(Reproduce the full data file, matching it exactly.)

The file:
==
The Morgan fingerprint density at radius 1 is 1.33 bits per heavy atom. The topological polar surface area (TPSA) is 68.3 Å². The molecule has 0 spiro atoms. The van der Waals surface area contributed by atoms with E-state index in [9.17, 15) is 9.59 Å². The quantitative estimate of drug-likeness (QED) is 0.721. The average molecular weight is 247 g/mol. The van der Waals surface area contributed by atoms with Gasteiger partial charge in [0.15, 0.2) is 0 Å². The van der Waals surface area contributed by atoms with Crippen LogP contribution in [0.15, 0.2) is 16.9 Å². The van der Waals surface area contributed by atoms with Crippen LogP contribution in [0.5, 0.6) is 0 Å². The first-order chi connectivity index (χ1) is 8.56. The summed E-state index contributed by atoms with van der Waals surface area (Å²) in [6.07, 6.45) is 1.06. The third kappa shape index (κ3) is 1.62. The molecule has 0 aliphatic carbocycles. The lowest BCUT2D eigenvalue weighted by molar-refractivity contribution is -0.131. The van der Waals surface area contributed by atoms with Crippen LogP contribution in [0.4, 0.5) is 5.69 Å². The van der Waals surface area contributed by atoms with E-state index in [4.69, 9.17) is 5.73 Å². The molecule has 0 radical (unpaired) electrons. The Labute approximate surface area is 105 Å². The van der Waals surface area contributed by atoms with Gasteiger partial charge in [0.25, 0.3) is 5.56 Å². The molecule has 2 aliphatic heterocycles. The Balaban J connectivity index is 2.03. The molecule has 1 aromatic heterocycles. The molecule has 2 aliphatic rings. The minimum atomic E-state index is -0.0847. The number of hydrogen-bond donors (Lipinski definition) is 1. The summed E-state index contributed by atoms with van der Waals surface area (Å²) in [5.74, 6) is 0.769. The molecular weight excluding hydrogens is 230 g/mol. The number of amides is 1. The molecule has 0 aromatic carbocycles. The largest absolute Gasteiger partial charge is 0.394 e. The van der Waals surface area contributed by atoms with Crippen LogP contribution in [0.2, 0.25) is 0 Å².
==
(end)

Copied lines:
The Morgan fingerprint density at radius 1 is 1.33 bits per heavy atom. The topological polar surface area (TPSA) is 68.3 Å². The molecule has 0 spiro atoms. The van der Waals surface area contributed by atoms with E-state index in [9.17, 15) is 9.59 Å². The quantitative estimate of drug-likeness (QED) is 0.721. The average molecular weight is 247 g/mol. The van der Waals surface area contributed by atoms with Gasteiger partial charge in [0.15, 0.2) is 0 Å². The van der Waals surface area contributed by atoms with Crippen LogP contribution in [0.15, 0.2) is 16.9 Å². The van der Waals surface area contributed by atoms with Crippen LogP contribution in [0.5, 0.6) is 0 Å². The first-order chi connectivity index (χ1) is 8.56. The summed E-state index contributed by atoms with van der Waals surface area (Å²) in [6.07, 6.45) is 1.06. The third kappa shape index (κ3) is 1.62. The molecule has 0 aliphatic carbocycles. The lowest BCUT2D eigenvalue weighted by molar-refractivity contribution is -0.131. The van der Waals surface area contributed by atoms with Crippen LogP contribution in [0.4, 0.5) is 5.69 Å². The van der Waals surface area contributed by atoms with E-state index in [4.69, 9.17) is 5.73 Å². The molecule has 0 radical (unpaired) electrons. The Labute approximate surface area is 105 Å². The van der Waals surface area contributed by atoms with Gasteiger partial charge in [0.25, 0.3) is 5.56 Å². The molecule has 2 aliphatic heterocycles. The Balaban J connectivity index is 2.03. The molecule has 1 aromatic heterocycles. The molecule has 2 aliphatic rings. The minimum atomic E-state index is -0.0847. The number of hydrogen-bond donors (Lipinski definition) is 1. The summed E-state index contributed by atoms with van der Waals surface area (Å²) in [5.74, 6) is 0.769. The molecular weight excluding hydrogens is 230 g/mol. The number of amides is 1. The molecule has 0 aromatic carbocycles. The largest absolute Gasteiger partial charge is 0.394 e. The van der Waals surface area contributed by atoms with Crippen LogP contribution in [0.2, 0.25) is 0 Å².